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Conduct Disorder: Basic Facts That Parents Should Know

Conduct Disorder: Basic Facts That Parents Should Know


Is your child having difficulty obeying rules and behaving in a socially acceptable way, to the point that he or she is described as unruly or delinquent? These behaviors should not be taken lightly because they could be manifestations of conduct disorder or CD.  According to the American Academy of Child and Adolescent Psychiatry, “Conduct disorder refers to a group of behavioral and emotional problems in youngsters.” Young people who are gripped by the condition are often perceived as “disobedient” or “disruptive” rather than emotionally unwell.

The symptoms of the condition can become intense and pervasive. They can impact many aspects of their lives, including their “social, academic, and family functioning,” says Mental Health America. Without proper treatment, conduct disorder can develop into other emotional conditions.  Therapy can improve the condition and the sooner the interventions are provided, the better it can be for your child.


To better help your child improve their condition, there are some basic facts that parents with a child gripped with CD must know.


What is CD?

CD is classified as a “disruptive behavior disorder” common among children and teens. It has emotional and behavioral symptoms that can be described as persistent, repetitive and gripping. They may exhibit these behaviors in various social situations or settings.

The condition can be categorized into three types, depending on the age of onset – childhood onset, adolescent onset and unspecified onset. It can also be classified as mild, moderate or severe, depending on the intensity of the symptoms.


What the statistics say about “Conduct Disorder”?

About 2 to 16 percent of American children have CD. The statistical figures show that it is more common among boys than girls. Boys have a higher rate at 6 to 16 percent, while girls have 2 to 9 percent. The research also reveals that the age at which the condition develops is higher towards late childhood, around age 10, or early adolescence.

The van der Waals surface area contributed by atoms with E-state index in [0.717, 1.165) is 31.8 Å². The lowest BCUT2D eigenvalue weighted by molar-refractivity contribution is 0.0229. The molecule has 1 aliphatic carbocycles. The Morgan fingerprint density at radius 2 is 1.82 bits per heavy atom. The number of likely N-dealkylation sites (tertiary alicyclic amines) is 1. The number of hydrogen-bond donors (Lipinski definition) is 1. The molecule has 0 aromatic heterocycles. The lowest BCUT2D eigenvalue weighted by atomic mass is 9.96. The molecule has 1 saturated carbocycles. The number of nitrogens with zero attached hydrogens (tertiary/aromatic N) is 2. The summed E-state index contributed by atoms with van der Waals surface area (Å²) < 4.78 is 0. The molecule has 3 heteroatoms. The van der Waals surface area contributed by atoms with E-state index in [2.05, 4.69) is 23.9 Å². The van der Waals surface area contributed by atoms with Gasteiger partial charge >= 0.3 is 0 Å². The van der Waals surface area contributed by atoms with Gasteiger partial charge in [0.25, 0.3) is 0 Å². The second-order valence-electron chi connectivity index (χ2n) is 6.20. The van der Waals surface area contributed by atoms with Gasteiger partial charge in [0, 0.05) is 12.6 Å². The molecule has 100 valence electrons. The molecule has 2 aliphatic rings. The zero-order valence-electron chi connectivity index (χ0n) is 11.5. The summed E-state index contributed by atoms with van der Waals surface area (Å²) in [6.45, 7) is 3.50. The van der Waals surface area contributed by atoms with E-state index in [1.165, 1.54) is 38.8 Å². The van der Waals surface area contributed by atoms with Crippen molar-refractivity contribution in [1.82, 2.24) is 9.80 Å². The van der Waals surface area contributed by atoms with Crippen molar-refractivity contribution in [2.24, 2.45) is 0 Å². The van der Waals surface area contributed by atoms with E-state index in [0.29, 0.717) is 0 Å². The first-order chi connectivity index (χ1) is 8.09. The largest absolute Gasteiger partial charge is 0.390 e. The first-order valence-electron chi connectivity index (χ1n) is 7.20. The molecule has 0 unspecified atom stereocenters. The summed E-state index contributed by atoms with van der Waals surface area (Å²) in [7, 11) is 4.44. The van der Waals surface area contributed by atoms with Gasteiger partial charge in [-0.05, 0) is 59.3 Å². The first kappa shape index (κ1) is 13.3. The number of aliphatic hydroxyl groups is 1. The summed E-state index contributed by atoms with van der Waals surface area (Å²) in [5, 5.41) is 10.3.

The earlier the onset of conduct disorder occurs, the more likely the ones affected are to suffer from school issues and strained peer relationships. Studies also reveal that CD is among the most common condition diagnosed in emotional health settings.


The symptoms: Is this your child?

Mild symptoms can easily allow you to miss the signs of CD.  In fact, youngsters with this condition may be perceived as courageous and confident – not being afraid of the dark or independent. However, not recognizing the early symptoms, runs the risk of matters getting worse.

Not following the rules and being difficult, or undisciplined they can have the tendency to offend and hurt others with “aggressive conduct, deceitful and destructive behavior,” says Healthline. With the severe type, your child may “display behavior problems beyond the knowledge of who is available to give a diagnosis, which can result in substantial harm to others.”  According to Web MD, children and teens with conduct disorder may also tend to be “irritable, have low self-esteem, and throw frequent temper tantrums.”  Adolescents may also be prone to substance abuse.


Tracing the Roots: What may lead to CD?

The definite cause of CD isn’t clear, but it is widely held that it can be triggered by several factors – genetic, biological, behavioral, social, and environmental. If conduct disorder “runs in the family,” your child could be at a higher risk.  If there is perhaps, an imbalance or injury in the part of the brain that regulates emotions, impulses, and behaviors, they can be more vulnerable to the condition.

Emotional and behavioral conditions, such as “deficits in cognitive processing,” may also bring about CD.  Youngsters who have self-esteem and self-image issues can also be vulnerable. In addition, an “unhealthy environment,” or those exposed to physical abuse, dysfunctional family life, substance abuse in the family, and other disturbing experiences, may also be at greater danger in developing CD.


Is your child at risk for CD?

Healthline says your child is at higher risk of developing conduct disorder by:

  • being male
  • living in an urban environment
  • living in poverty
  • having a family history of conduct disorder
  • having a family history of behavioral illness
  • having other psychiatric disorders